#1599 Taming the Beast: AI Regulation Before Human Relegation (Transcript)

Air Date 12/20/2023

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JAY TOMLINSON - HOST, BEST OF THE LEFT: [00:00:00] Welcome to this episode of the award winning Best of the Left podcast in which we shall look at why AI needs to be regulated by governments, even though politicians don't understand computers, just as the government regulates the manufacturer and operation of aircraft, even though your average politician doesn't know their ass from an aileron. Sources today include In Focus, Your Undivided Attention, Democracy Now!, DW News, Today Explained, and a TED Talk, with additional members-only clips from the Thom Hartmann Program and In Focus.

How are governments approaching AI regulation - In Focus by The Hindu - Air Date 11-16-23

G. SAMPATH - HOST, IN FOCUS: So to start with, I was wondering if you can give us a brief idea of what are the real concerns about AI that are animating, that are driving the legislative efforts of governments around the world? What are the core concerns? 

DR. MATTI POHJONEN: Yeah, sure. So it's actually a very interesting debate. And as somebody who has been following the debate far before it became very publicly heated alongside JATCPT and some of the new models, is [00:01:00] that there has been a very kind of a mesh of different topics and themes that have been involved or underpinning lying some of the debates around how to best regulate and legislate artificial intelligence.

So I think a good way to start looking at this is that we start off with the kind of a negation or try to articulate or think about what potentially, or what has been one of the drivers of the debate that might not be the key thing to discuss in this podcast or in this conversation.

So there is a very popular kind of public conversation that has been going on around the image of machines, Terminators, artificial intelligence, as these machines take on the world. So there has been a very powerful debate around the kind of existential risk of AI, which has been driving some of the debates.

And once we start going into regulatory aspects of it, we can start seeing that there are various diverse interests that are actually underpinning the contemporary debates that are going on. So part of this what we call an existential AI narrative, there has been a lot of work that has been done around [00:02:00] what happens if AI becomes super, super intelligent and takes over and becomes this massive force that by the pure force of intelligence drives humans into extinction or into kind of a subservient position or what have you.

So there has been a counter-narrative that has been emerging in many, many kinds of different respects to this popular culture or this kind of narrative of AI as an existential threat is that one of the things that is often being hidden from the fact when we think about these very large questions around artificial intelligence is that what do these systems actually do, and how are they being concretely implemented in different aspects of society.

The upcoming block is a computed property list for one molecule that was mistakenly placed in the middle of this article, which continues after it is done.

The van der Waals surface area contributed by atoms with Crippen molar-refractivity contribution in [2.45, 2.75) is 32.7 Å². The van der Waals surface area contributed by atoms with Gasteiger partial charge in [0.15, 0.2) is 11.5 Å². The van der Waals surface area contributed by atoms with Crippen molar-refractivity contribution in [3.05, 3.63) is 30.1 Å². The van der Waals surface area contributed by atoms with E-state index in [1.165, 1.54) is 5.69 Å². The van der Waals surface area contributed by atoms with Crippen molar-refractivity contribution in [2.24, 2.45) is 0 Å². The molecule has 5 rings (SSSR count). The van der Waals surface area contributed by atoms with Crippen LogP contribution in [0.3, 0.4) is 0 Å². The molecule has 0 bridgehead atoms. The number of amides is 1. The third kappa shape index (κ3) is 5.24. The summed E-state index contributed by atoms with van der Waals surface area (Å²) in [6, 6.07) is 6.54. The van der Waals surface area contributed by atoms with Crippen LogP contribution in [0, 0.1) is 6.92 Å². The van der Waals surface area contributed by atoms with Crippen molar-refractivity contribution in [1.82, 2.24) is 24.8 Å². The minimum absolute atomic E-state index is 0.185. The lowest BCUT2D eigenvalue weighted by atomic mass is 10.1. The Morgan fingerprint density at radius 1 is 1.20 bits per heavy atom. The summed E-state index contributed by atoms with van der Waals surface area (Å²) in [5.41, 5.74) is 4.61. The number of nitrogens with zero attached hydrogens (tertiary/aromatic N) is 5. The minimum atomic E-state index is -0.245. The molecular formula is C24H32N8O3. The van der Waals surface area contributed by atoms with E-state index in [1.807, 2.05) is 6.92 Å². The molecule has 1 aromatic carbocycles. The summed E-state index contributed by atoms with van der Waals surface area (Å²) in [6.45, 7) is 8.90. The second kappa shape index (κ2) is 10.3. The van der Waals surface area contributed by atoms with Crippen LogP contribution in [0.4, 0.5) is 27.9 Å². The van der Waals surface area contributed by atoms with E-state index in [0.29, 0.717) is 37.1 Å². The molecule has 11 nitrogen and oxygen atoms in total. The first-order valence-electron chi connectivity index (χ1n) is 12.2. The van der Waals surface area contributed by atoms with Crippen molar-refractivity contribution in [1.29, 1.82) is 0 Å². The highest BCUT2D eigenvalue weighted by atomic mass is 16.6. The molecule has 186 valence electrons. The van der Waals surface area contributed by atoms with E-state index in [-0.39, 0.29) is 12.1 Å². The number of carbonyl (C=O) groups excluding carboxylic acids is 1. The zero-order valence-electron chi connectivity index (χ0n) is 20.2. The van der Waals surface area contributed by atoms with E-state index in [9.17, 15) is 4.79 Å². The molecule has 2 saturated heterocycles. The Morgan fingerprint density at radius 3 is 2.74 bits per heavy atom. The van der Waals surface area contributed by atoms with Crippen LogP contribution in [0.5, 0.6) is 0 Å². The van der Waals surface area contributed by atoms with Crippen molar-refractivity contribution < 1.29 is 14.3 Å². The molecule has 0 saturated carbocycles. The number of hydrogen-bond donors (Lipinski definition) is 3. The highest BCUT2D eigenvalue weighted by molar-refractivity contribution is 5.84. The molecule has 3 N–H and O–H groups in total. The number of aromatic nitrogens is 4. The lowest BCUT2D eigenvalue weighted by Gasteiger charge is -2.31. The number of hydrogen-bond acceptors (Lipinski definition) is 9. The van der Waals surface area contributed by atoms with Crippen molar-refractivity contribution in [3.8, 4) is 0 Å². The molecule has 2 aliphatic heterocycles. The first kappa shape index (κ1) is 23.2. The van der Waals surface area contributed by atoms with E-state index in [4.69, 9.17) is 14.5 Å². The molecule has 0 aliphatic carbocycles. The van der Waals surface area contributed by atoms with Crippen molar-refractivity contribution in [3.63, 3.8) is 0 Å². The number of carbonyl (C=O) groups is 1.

So there's a couple of versions of this kind of more critical narrative that has been advanced more in the attempts of trying to regulate different AI developments and companies. 

So one of them is that -- and you can see we can start sketching out some of these debates as they're taking place on the public conversations and starting taking place also in the kind of online conversation that are going on -- but the core idea behind that is that when we move away from this grand narrative of somehow AI [00:03:00] becoming super intelligence and being able to pose a certain existential threat to humanity or to the ones who develop it, there has been various pressures of what are the actual concerns that now the systems are becoming very advanced, developed, and the progress of development is going at a very fast rate. So there's been pressure from society, societal pressure from civil society activism, to think about what aspects of AI should be regulated in terms of questions around bias in the systems. Questions about privacy have been a very big issue around things like facial recognition technology and their practical uses. Increasingly, there has been talk about what happens with especially generative AI of the types of fake or artificial or synthetic content that can be generated. There's also been one big debate that has been also underlying some of these things. So what are the consequences of the use of automated AI systems, and especially security and especially in weapons and autonomous weapons? And there's been a big debate around what happens [00:04:00] when AI becomes embedded into weapons systems and what are the limits and what kind of rules and regulations should we have then? And as we have been seeing in Ukraine and Gaza, this is already a concern that many of the systems are, in one form or another, using different AI models to drive or augment the systems that are being used.